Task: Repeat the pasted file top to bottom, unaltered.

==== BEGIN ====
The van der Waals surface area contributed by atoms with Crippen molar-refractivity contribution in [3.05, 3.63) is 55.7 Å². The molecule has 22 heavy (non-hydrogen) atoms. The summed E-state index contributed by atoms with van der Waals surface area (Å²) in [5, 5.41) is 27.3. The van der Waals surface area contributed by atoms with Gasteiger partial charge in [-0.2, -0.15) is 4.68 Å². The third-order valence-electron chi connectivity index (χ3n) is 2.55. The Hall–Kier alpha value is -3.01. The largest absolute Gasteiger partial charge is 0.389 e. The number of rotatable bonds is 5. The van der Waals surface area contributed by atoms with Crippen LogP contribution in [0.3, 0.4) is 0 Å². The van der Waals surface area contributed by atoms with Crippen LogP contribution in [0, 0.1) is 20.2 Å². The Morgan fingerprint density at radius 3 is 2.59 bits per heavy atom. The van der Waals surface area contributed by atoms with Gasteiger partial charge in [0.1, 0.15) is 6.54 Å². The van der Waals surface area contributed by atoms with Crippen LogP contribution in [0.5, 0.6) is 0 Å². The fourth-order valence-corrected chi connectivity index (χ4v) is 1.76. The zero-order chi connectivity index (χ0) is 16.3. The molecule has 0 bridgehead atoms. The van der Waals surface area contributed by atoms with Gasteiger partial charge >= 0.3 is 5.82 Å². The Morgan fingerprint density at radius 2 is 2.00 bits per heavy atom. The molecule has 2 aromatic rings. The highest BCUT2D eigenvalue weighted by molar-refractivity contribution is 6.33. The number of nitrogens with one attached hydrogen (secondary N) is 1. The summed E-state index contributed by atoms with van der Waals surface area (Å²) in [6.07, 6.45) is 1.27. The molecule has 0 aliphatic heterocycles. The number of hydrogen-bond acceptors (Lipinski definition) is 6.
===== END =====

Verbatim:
The van der Waals surface area contributed by atoms with Crippen molar-refractivity contribution in [3.05, 3.63) is 55.7 Å². The molecule has 22 heavy (non-hydrogen) atoms. The summed E-state index contributed by atoms with van der Waals surface area (Å²) in [5, 5.41) is 27.3. The van der Waals surface area contributed by atoms with Gasteiger partial charge in [-0.2, -0.15) is 4.68 Å². The third-order valence-electron chi connectivity index (χ3n) is 2.55. The Hall–Kier alpha value is -3.01. The largest absolute Gasteiger partial charge is 0.389 e. The number of rotatable bonds is 5. The van der Waals surface area contributed by atoms with Crippen LogP contribution in [0.3, 0.4) is 0 Å². The van der Waals surface area contributed by atoms with Crippen LogP contribution in [0, 0.1) is 20.2 Å². The Morgan fingerprint density at radius 3 is 2.59 bits per heavy atom. The van der Waals surface area contributed by atoms with Gasteiger partial charge in [0.1, 0.15) is 6.54 Å². The van der Waals surface area contributed by atoms with Crippen LogP contribution in [0.5, 0.6) is 0 Å². The fourth-order valence-corrected chi connectivity index (χ4v) is 1.76. The zero-order chi connectivity index (χ0) is 16.3. The molecule has 0 bridgehead atoms. The van der Waals surface area contributed by atoms with Gasteiger partial charge >= 0.3 is 5.82 Å². The Morgan fingerprint density at radius 2 is 2.00 bits per heavy atom. The molecule has 2 aromatic rings. The highest BCUT2D eigenvalue weighted by molar-refractivity contribution is 6.33. The number of nitrogens with one attached hydrogen (secondary N) is 1. The summed E-state index contributed by atoms with van der Waals surface area (Å²) in [6.07, 6.45) is 1.27. The molecule has 0 aliphatic heterocycles. The number of hydrogen-bond acceptors (Lipinski definition) is 6.